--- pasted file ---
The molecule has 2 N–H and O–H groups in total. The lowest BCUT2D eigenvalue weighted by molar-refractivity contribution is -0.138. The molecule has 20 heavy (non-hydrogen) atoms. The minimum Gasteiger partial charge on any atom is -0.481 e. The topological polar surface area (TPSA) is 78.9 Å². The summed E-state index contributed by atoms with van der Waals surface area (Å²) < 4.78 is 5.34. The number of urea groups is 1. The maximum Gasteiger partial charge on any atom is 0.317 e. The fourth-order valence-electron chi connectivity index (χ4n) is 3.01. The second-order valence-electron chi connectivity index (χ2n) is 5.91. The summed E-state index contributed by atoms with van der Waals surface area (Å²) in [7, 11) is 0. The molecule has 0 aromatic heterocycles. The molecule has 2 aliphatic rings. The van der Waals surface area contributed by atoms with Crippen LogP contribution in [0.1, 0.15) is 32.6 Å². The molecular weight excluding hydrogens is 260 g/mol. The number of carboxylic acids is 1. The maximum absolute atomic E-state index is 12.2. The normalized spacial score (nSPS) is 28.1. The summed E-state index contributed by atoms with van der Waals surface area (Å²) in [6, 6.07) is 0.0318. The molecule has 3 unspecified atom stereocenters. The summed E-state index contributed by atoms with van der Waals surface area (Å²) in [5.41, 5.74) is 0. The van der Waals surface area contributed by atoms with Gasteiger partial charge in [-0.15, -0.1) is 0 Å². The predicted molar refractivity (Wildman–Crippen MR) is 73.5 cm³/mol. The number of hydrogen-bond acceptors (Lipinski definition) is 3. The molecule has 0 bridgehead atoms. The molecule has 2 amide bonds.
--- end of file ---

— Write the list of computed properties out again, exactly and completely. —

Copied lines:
The molecule has 2 N–H and O–H groups in total. The lowest BCUT2D eigenvalue weighted by molar-refractivity contribution is -0.138. The molecule has 20 heavy (non-hydrogen) atoms. The minimum Gasteiger partial charge on any atom is -0.481 e. The topological polar surface area (TPSA) is 78.9 Å². The summed E-state index contributed by atoms with van der Waals surface area (Å²) < 4.78 is 5.34. The number of urea groups is 1. The maximum Gasteiger partial charge on any atom is 0.317 e. The fourth-order valence-electron chi connectivity index (χ4n) is 3.01. The second-order valence-electron chi connectivity index (χ2n) is 5.91. The summed E-state index contributed by atoms with van der Waals surface area (Å²) in [7, 11) is 0. The molecule has 0 aromatic heterocycles. The molecule has 2 aliphatic rings. The van der Waals surface area contributed by atoms with Crippen LogP contribution in [0.1, 0.15) is 32.6 Å². The molecular weight excluding hydrogens is 260 g/mol. The number of carboxylic acids is 1. The maximum absolute atomic E-state index is 12.2. The normalized spacial score (nSPS) is 28.1. The summed E-state index contributed by atoms with van der Waals surface area (Å²) in [6, 6.07) is 0.0318. The molecule has 3 unspecified atom stereocenters. The summed E-state index contributed by atoms with van der Waals surface area (Å²) in [5.41, 5.74) is 0. The van der Waals surface area contributed by atoms with Gasteiger partial charge in [-0.15, -0.1) is 0 Å². The predicted molar refractivity (Wildman–Crippen MR) is 73.5 cm³/mol. The number of hydrogen-bond acceptors (Lipinski definition) is 3. The molecule has 0 bridgehead atoms. The molecule has 2 amide bonds.